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Johann Sebastian BACH (1650-1750)
Preludes and Fugues (Well-Tempered Clavier): C minor, BWV847 (1722) [3:13]; C sharp minor, BWV849 [7:33]; D minor, BWV875 (1738-1742) [2:13]; A minor, BWV889 (1738-1742) [5:20]; E, BWV878 (1738-1742) [6:39].
Keyboard Concerto in D minor, BWV1052a
Johann Sebastian BACH/Ferricio BUSONI (1866-1924)
Violin Partita No. 2 in D minor, BWV1004 (1720) – Chaconne [14:31].
Johann Sebastian BACH/Franz LISZT (1811-1886)
Prelude and Fugue in A minor, BWV543 (arr. 1842-50) [9:27].
Johann Sebastian BACH/Sergei RACHMANINOV (1873-1943)
Violin Partita in E, BWV1006 (1720) – Prelude.
Hélène Grimaud (piano)
aDeutsche Kammerphilharmonie Bremen.
rec. Gunkhaus, Berlin, August 2008 and Friedrich-Ebert-Halle, Hamburg-Harburg, May 2008 (Concerto)
DEUTSCHE GRAMMOPHON 477 7978 [76:03]
Experience Classicsonline


 

Hélène Grimaud’s recent traversal of Brahms’ First Piano Concerto at London’s Festival Hall was convincing testimony to her continuing artistic development. This Bach disc is, if anything, more impressive. It deserves to join Martha Argerich’s legendary DG disc (DG Originals 463 604-2) as an eloquent argument for Bach on the piano. As Grimaud herself puts it, “the instrument you play hardly matters – the message transcends the vehicle”, hence also the inclusion of transcriptions by Liszt, Busoni and Rachmaninov. Her choice of transcribers is mainstream, though. These three are the most famous arrangers of Bach’s music for piano and, as projects such as Hyperion’s Bach transcriptions have proven, many other fascinating arrangements exist.

Grimaud states that in making the disc, she wanted to get closer to Bach’s music, “to the secret of its universal power”. She speaks of Glenn Gould’s “courage”, while she admires Edwin Fischer (whose recordings of Bach Concertos remain among the greatest), Perahia, Schiff and Hewitt. Her synaesthesia surfaces, too, albeit via metaphor. Talking of the Rachmaninov transcription, she states that “for me its E major tonality indicates sunrise”.

The recital is exquisitely programmed. Each transcription is preceded by a “pure” Prelude and Fugue in the same key, while that which precedes the Bach/Busoni also echoes the D minor of the Concerto. Two pieces of Bach-proper begin. The C minor Prelude and Fugue from “Das wohltemperierte Clavier” Book 1 features an exquisitely-voiced Fugue, balancing the remorseless semi-quavers of the Prelude - although even here Grimaud is most sensitive.

The Prelude to the C sharp minor Prelude and Fugue, BWV849, could hardly be more different. Restrained and reverent, Grimaud holds the attention while retaining a single, low dynamic level. The Fugue itself opens almost inaudibly and grows gradually but inexorably in a perfectly graded crescendo.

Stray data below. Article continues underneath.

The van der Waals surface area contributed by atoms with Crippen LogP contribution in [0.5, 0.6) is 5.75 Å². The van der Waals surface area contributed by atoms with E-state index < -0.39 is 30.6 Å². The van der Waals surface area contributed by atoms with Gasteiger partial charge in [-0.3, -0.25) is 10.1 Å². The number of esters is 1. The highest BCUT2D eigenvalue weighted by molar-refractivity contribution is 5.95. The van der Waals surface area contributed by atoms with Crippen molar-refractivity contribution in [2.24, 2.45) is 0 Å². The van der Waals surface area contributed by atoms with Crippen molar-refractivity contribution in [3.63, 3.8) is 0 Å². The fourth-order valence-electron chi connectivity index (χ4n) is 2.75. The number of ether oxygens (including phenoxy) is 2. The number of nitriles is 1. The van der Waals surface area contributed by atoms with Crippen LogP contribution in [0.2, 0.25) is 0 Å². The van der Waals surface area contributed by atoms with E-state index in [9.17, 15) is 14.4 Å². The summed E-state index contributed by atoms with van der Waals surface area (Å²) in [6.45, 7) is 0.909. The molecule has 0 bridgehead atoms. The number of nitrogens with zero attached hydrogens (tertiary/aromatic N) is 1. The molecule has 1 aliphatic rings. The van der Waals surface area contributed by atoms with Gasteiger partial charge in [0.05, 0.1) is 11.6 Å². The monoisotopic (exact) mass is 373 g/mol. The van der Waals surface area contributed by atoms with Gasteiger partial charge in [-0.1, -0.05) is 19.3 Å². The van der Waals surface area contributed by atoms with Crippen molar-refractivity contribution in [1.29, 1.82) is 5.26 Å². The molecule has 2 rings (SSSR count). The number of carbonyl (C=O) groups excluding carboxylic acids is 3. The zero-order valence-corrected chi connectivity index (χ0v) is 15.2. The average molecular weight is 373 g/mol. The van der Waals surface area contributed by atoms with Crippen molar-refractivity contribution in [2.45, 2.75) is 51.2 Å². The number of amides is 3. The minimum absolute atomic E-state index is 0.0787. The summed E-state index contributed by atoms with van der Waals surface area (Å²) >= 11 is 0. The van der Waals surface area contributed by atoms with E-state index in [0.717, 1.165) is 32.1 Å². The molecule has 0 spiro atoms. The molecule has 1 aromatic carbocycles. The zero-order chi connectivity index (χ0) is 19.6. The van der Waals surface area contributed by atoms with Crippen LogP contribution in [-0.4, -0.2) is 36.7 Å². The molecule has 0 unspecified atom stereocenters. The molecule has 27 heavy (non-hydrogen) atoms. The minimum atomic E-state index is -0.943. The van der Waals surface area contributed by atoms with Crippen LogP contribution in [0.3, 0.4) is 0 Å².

The Concerto, which Grimaud directs herself, is very varied in touch and dynamic, more immediately feminine than Edwin Fischer in his famous 1933 account - now on a difficult to locate EMI Références disc. It is a great compliment to Grimaud that her reading in no way loses out to Fischer’s, but rather complements it. The upper strings sound rather distanced in the slow movement, their whispered counterpoints to the long single-line piano melody like ghosts, as if they deliberately force us to seek them out. This is mesmeric playing. The finale is spotlessly delivered, although here a touch more energy would have carried it through more convincingly.

Grimaud follows this with the D major Prelude and Fugue, BWV875, with a brief Fugue that features superlative, unrushed articulation. On the Bach/Busoni Chaconne, Grimaud poetically comments that, “you feel you’re dancing with your own shadow”. This is an altogether grander edifice to negotiate, and Grimaud fearlessly brings it to majestic climaxes. Grimaud portrays this as a varied landscape, using at times liquid articulation to contrast with the more immediately imposing elements.

Interesting that the A minor Prelude and Fugue follows, where the fugue’s big-boned delivery seems to grow organically as an offshoot of the Chaconne. The A minor tonality links to the Bach/Liszt transcription of the organ fugue in the same key. Grimaud seeks beauty here, and finds it in abundance. She also appears to revel in the sense of space that Bach’s unfolding argument creates. More intimate is the E major Prelude and Fugue from Book II, before the disc finishes on the bright Bach/Rachmaninov Prelude in E.

This is a major release. The piano sound is expertly realised. Grimaud is still young (she was born in 1969) – on the present evidence, one has to ask, just what can she go on to achieve?. Future releases are eagerly awaited.

 

Colin Clarke

 

 


 


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